Monday, February 21, 2011
"Conquest of Nerath"
(2010) 16"x24" digital
©Wizards of the Coast
The most challenging compositions are when you either have to go extremely big or extremely small. In the instance of this painting I had to go very Big!! Juggling a two page long art description with dozens of image files of reference, leaving room for graphics and bleed is like running an artistic marathon...exhausting but very rewarding when finished.
"The Conquest of Nerath" (2010) was illustrated for Keven Smith at Wizards of the Coast for a D&D board game, of the same name, slated to be released in June 2011, and has been included in the Dungeons and Dragons 2011 Calendar .
A lot of students and young artists always ask when they see a complex work like this "Where do you start?" The answer is the same for every painting, at the thumbnail-design stage. Develop a simple design motif. In this example, the aspect of the art description that struck home for me was "Good vs. Evil". That was the heart of the image. As you can see by the attached thumbnail I quickly developed a concept based loosely upon a yin-yang symbol. This motif was reinforced by the idea that as a board game (similar to a chess game) the color coded game pieces of both sides should be given equal prominence. In this instance the description detailed Silver&Blue vs. Black&Red.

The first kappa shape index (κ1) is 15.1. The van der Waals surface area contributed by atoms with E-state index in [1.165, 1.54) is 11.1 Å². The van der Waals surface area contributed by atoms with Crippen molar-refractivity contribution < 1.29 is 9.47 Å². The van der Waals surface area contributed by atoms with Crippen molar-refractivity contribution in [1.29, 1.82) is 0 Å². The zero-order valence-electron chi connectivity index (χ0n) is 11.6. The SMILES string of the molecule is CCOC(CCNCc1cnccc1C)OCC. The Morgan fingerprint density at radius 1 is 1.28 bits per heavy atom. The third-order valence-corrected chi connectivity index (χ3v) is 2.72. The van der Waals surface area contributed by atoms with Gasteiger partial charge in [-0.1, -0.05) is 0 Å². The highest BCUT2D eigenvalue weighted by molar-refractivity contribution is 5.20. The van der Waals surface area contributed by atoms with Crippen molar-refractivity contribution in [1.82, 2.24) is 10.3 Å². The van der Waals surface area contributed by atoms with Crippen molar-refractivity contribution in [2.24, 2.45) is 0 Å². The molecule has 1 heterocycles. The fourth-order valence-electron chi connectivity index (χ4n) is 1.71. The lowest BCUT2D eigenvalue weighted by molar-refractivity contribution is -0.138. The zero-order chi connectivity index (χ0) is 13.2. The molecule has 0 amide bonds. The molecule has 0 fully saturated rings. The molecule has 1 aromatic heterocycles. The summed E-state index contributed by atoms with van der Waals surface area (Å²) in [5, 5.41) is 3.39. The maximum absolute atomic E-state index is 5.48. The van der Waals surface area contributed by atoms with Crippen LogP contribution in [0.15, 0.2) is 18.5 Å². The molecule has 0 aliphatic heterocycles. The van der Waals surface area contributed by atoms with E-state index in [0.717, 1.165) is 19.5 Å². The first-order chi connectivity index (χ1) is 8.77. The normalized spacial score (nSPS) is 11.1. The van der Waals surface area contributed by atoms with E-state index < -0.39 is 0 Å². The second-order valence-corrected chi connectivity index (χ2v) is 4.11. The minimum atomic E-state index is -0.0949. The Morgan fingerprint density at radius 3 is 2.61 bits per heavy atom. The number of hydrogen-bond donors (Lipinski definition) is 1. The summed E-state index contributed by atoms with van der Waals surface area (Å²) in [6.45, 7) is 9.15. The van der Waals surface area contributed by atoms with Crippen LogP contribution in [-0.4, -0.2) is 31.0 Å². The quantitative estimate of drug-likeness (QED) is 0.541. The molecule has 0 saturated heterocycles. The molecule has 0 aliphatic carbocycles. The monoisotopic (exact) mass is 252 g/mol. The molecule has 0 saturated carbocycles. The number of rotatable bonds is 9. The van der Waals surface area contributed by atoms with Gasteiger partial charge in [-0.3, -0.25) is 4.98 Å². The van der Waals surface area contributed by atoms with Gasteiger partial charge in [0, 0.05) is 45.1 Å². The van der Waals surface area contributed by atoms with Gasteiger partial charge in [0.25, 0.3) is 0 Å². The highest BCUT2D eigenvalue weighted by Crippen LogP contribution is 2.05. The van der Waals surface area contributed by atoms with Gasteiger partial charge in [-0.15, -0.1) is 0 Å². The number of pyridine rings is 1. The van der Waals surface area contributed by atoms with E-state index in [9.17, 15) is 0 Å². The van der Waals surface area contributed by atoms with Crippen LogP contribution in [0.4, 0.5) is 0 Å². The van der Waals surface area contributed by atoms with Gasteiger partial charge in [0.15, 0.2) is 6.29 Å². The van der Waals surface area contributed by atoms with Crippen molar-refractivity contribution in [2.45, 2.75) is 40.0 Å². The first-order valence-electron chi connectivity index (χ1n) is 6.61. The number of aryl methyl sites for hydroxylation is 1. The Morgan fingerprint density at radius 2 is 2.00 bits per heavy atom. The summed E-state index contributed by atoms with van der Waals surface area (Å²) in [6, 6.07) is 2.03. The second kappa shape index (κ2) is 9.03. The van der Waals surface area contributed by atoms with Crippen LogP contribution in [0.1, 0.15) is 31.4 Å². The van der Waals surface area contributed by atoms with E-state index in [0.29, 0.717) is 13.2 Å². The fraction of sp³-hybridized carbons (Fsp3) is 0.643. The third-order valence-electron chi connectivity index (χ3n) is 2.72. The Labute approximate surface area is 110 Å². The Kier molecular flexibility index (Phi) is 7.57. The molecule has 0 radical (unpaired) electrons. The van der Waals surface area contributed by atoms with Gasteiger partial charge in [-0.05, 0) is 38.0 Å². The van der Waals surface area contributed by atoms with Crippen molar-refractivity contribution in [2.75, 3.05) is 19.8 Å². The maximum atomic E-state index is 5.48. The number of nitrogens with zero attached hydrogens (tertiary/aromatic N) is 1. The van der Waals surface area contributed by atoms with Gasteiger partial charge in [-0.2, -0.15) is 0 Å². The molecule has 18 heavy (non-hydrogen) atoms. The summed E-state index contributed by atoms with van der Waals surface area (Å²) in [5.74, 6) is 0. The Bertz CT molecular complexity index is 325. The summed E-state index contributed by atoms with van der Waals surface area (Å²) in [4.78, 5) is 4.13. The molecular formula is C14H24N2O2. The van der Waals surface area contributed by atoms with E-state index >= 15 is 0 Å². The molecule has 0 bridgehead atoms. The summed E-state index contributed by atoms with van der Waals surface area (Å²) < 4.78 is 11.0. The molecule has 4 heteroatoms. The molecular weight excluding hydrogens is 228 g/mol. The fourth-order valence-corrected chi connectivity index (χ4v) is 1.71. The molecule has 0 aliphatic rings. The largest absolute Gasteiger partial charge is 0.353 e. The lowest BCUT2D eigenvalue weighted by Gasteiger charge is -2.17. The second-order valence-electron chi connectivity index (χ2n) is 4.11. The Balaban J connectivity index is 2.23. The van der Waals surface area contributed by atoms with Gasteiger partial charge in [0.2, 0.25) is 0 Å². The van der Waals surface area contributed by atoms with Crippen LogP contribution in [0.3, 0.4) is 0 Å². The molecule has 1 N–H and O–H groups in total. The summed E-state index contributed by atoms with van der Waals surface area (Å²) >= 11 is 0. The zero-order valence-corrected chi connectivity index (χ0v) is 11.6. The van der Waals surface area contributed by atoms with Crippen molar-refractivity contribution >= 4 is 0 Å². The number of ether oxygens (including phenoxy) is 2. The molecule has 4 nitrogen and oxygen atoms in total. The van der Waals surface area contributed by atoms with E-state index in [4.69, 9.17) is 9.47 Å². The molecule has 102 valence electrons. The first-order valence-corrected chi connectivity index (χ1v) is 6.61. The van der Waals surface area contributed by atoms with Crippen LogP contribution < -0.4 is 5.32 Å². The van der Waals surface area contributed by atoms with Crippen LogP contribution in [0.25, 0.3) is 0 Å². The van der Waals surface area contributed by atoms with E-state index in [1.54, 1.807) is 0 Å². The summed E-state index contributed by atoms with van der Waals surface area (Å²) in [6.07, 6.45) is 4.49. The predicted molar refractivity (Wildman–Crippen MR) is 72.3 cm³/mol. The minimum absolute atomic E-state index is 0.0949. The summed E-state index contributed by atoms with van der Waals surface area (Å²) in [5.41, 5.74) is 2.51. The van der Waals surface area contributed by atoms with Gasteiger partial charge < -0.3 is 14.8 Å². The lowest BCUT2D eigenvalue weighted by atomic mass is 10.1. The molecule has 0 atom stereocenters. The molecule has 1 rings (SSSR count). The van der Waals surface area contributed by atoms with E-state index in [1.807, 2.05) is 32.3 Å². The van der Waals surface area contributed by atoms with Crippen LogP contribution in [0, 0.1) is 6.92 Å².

Once I have a design established I can start developing details like costumes. This is the part of the process I love the most and I think is the most creative. I often spend several days doodling in my sketchbook developing costume designs. As you can see by the attached sketch, the central figure was originally an elf on a unicorn, which got altered by the designers to a human on a warhorse.
The rest of the painting follows the stages that I have demonstrated in earlier blogs. The real work for this image was the hours and hours of rendering detail. There's no magic trick-just lots of time!
©2011 William O'Connor Studios
Tuesday, February 8, 2011
"I Loved You Not"
©2011 William O'Connor
A study, inspired by the line of Hamlet to Ophelia that sends her over the edge, literally.
I wanted to sketch and play with the contrast of satin white and rough dark green grasses.